|Publication number||US6053225 A|
|Application number||US 09/245,852|
|Publication date||Apr 25, 2000|
|Filing date||Feb 8, 1999|
|Priority date||Feb 10, 1998|
|Also published as||EP0936038A2|
|Publication number||09245852, 245852, US 6053225 A, US 6053225A, US-A-6053225, US6053225 A, US6053225A|
|Inventors||Yuichi Yanai, Takeo Ishikawa, Kazuhiko Arakawa|
|Original Assignee||Nisshinbo Industries, Inc.|
|Export Citation||BiBTeX, EndNote, RefMan|
|Patent Citations (11), Referenced by (2), Classifications (9), Legal Events (4)|
|External Links: USPTO, USPTO Assignment, Espacenet|
The present invention relates to a wood molding process and, more particularly, to a wood molding process which imparts a stable fixed shape to molded woods.
Wood molding is a common practice for production of furniture, toys, sporting goods, musical instruments, commodities, barrels, and crafts. Making a round timber into a square timber by compression molding is another common practice. These wood molding processes are accomplished in any of the following ways.
(1) Softening by microwave heating and subsequent molding, followed by several repetitions of slow cooling and rapid secondary heating with the molded configuration retained for relieving internal stress due to molding. For example, molding round timber of Japanese cedar into square timber involves steps of microwave heating a round timber at about 120° C. for about 30 minutes, gradually compressing the softened round timber into a square timber by means of a press, and repeating several times slow cooling and rapid secondary heating while retaining the molded configuration. Without the slow cooling and rapid secondary heating, the molded square timber would restore its original shape after repeated moisture absorption and drying.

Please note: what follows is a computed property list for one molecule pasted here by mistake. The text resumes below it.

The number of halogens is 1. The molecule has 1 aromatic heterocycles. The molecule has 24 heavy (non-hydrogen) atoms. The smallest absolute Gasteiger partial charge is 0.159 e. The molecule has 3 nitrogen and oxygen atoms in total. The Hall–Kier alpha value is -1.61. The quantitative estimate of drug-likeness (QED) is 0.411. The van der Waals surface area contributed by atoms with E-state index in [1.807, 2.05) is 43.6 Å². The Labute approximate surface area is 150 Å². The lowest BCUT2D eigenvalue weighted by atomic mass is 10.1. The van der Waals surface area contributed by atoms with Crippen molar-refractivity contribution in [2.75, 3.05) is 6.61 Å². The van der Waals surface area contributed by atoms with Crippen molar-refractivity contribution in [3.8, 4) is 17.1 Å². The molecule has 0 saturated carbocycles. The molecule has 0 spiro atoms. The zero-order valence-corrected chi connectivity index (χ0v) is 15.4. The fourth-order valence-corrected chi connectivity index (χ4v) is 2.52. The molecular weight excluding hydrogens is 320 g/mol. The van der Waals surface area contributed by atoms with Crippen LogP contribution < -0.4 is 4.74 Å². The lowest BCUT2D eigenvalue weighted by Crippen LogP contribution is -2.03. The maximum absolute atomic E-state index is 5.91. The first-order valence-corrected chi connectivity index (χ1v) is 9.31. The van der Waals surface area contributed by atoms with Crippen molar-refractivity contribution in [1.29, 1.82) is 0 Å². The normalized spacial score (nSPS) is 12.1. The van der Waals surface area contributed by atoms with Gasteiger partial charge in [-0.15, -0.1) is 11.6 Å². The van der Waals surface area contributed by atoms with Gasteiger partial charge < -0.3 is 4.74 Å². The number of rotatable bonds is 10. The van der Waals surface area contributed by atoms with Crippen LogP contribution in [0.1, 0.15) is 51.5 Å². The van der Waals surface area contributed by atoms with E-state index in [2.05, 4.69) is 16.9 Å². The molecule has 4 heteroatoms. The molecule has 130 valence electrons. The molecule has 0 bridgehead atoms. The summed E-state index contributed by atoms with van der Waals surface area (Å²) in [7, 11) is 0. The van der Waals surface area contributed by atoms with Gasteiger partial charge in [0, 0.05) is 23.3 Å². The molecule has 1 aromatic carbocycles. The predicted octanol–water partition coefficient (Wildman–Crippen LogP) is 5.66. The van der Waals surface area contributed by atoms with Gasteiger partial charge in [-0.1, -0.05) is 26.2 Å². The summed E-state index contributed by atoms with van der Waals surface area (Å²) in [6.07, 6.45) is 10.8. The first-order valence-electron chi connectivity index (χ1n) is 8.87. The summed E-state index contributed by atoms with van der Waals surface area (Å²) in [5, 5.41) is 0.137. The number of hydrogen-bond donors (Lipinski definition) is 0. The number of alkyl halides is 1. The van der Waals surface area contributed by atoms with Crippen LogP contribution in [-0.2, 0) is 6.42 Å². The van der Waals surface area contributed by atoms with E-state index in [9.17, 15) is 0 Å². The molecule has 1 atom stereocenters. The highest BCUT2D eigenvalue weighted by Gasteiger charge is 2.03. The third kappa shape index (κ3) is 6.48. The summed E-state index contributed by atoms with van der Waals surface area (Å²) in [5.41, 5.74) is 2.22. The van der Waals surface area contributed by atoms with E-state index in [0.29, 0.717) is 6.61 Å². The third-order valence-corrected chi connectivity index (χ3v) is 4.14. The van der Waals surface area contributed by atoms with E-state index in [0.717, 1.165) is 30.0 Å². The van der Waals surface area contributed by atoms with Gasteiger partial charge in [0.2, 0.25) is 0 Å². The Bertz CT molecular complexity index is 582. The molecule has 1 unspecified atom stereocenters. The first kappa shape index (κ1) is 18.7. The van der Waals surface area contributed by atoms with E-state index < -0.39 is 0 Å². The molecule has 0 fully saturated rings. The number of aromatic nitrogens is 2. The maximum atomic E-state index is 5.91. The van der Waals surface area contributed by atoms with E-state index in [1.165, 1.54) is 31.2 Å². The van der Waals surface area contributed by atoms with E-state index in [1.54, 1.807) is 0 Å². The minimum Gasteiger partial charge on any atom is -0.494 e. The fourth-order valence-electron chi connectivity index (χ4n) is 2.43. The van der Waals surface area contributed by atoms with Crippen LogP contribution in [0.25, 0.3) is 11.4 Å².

(2) Softening by microwave heating and subsequent molding, followed by high-pressure steam treatment with the molded configuration retained.
(3) Softening by impregnation with liquid ammonia and subsequent molding, followed by removal of ammonia. (U.S. Pat. No. 3,282,313)
(4) Heating under pressure in an ammonia gas atmosphere, thereby giving molded timber with a uniform high packing density, followed by removal of ammonia gas. (U.S. Pat. No. 3,646,687)
The foregoing processes have their respective disadvantages as follows.